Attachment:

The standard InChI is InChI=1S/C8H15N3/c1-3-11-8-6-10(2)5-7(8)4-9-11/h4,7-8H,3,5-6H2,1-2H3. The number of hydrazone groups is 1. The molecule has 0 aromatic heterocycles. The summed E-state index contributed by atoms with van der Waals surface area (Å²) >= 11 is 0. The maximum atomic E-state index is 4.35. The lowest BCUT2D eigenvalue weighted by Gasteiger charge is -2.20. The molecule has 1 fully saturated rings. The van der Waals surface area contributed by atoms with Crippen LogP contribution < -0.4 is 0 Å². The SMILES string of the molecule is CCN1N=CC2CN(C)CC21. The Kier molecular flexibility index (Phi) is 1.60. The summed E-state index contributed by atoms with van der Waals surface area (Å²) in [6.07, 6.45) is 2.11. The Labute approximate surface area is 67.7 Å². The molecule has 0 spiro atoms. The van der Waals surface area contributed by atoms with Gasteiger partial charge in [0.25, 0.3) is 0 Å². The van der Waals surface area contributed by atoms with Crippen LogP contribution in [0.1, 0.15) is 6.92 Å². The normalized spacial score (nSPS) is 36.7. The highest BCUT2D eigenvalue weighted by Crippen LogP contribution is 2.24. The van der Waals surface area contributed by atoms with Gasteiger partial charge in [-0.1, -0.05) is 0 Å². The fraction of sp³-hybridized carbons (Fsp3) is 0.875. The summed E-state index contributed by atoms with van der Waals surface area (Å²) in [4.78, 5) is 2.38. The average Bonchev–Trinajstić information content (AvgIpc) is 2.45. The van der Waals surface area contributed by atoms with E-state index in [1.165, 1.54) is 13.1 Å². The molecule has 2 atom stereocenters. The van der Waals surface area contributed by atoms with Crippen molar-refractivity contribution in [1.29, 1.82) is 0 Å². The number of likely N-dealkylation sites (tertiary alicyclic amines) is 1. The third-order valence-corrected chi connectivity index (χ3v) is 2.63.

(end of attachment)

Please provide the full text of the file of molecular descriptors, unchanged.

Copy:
The standard InChI is InChI=1S/C8H15N3/c1-3-11-8-6-10(2)5-7(8)4-9-11/h4,7-8H,3,5-6H2,1-2H3. The number of hydrazone groups is 1. The molecule has 0 aromatic heterocycles. The summed E-state index contributed by atoms with van der Waals surface area (Å²) >= 11 is 0. The maximum atomic E-state index is 4.35. The lowest BCUT2D eigenvalue weighted by Gasteiger charge is -2.20. The molecule has 1 fully saturated rings. The van der Waals surface area contributed by atoms with Crippen LogP contribution < -0.4 is 0 Å². The SMILES string of the molecule is CCN1N=CC2CN(C)CC21. The Kier molecular flexibility index (Phi) is 1.60. The summed E-state index contributed by atoms with van der Waals surface area (Å²) in [6.07, 6.45) is 2.11. The Labute approximate surface area is 67.7 Å². The molecule has 0 spiro atoms. The van der Waals surface area contributed by atoms with Gasteiger partial charge in [0.25, 0.3) is 0 Å². The van der Waals surface area contributed by atoms with Crippen LogP contribution in [0.1, 0.15) is 6.92 Å². The normalized spacial score (nSPS) is 36.7. The highest BCUT2D eigenvalue weighted by Crippen LogP contribution is 2.24. The van der Waals surface area contributed by atoms with Gasteiger partial charge in [-0.1, -0.05) is 0 Å². The fraction of sp³-hybridized carbons (Fsp3) is 0.875. The summed E-state index contributed by atoms with van der Waals surface area (Å²) in [4.78, 5) is 2.38. The average Bonchev–Trinajstić information content (AvgIpc) is 2.45. The van der Waals surface area contributed by atoms with E-state index in [1.165, 1.54) is 13.1 Å². The molecule has 2 atom stereocenters. The van der Waals surface area contributed by atoms with Crippen molar-refractivity contribution in [1.29, 1.82) is 0 Å². The number of likely N-dealkylation sites (tertiary alicyclic amines) is 1. The third-order valence-corrected chi connectivity index (χ3v) is 2.63.